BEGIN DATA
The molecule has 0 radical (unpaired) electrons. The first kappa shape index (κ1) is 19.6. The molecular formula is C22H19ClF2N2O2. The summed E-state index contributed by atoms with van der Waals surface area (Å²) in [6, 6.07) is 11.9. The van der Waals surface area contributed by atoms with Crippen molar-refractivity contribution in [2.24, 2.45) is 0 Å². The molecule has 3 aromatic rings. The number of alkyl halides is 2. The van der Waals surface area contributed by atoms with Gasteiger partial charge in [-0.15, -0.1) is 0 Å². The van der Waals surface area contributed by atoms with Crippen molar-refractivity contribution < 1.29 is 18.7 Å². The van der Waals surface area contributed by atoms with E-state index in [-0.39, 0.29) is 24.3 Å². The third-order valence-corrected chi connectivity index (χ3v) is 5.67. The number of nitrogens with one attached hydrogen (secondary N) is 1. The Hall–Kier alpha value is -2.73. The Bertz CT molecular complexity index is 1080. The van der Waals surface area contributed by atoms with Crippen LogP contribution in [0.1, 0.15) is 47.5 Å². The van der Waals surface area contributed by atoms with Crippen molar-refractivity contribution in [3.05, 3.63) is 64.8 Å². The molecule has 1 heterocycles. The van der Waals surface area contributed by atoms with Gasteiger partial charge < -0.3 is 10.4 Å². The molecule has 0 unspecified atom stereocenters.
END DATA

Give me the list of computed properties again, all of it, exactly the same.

The molecule has 0 radical (unpaired) electrons. The first kappa shape index (κ1) is 19.6. The molecular formula is C22H19ClF2N2O2. The summed E-state index contributed by atoms with van der Waals surface area (Å²) in [6, 6.07) is 11.9. The van der Waals surface area contributed by atoms with Crippen molar-refractivity contribution in [2.24, 2.45) is 0 Å². The molecule has 3 aromatic rings. The number of alkyl halides is 2. The van der Waals surface area contributed by atoms with Gasteiger partial charge in [-0.15, -0.1) is 0 Å². The van der Waals surface area contributed by atoms with Crippen molar-refractivity contribution < 1.29 is 18.7 Å². The van der Waals surface area contributed by atoms with E-state index in [-0.39, 0.29) is 24.3 Å². The third-order valence-corrected chi connectivity index (χ3v) is 5.67. The number of nitrogens with one attached hydrogen (secondary N) is 1. The Hall–Kier alpha value is -2.73. The Bertz CT molecular complexity index is 1080. The van der Waals surface area contributed by atoms with Crippen LogP contribution in [0.1, 0.15) is 47.5 Å². The van der Waals surface area contributed by atoms with Crippen molar-refractivity contribution in [3.05, 3.63) is 64.8 Å². The molecule has 1 heterocycles. The van der Waals surface area contributed by atoms with Gasteiger partial charge < -0.3 is 10.4 Å². The molecule has 0 unspecified atom stereocenters.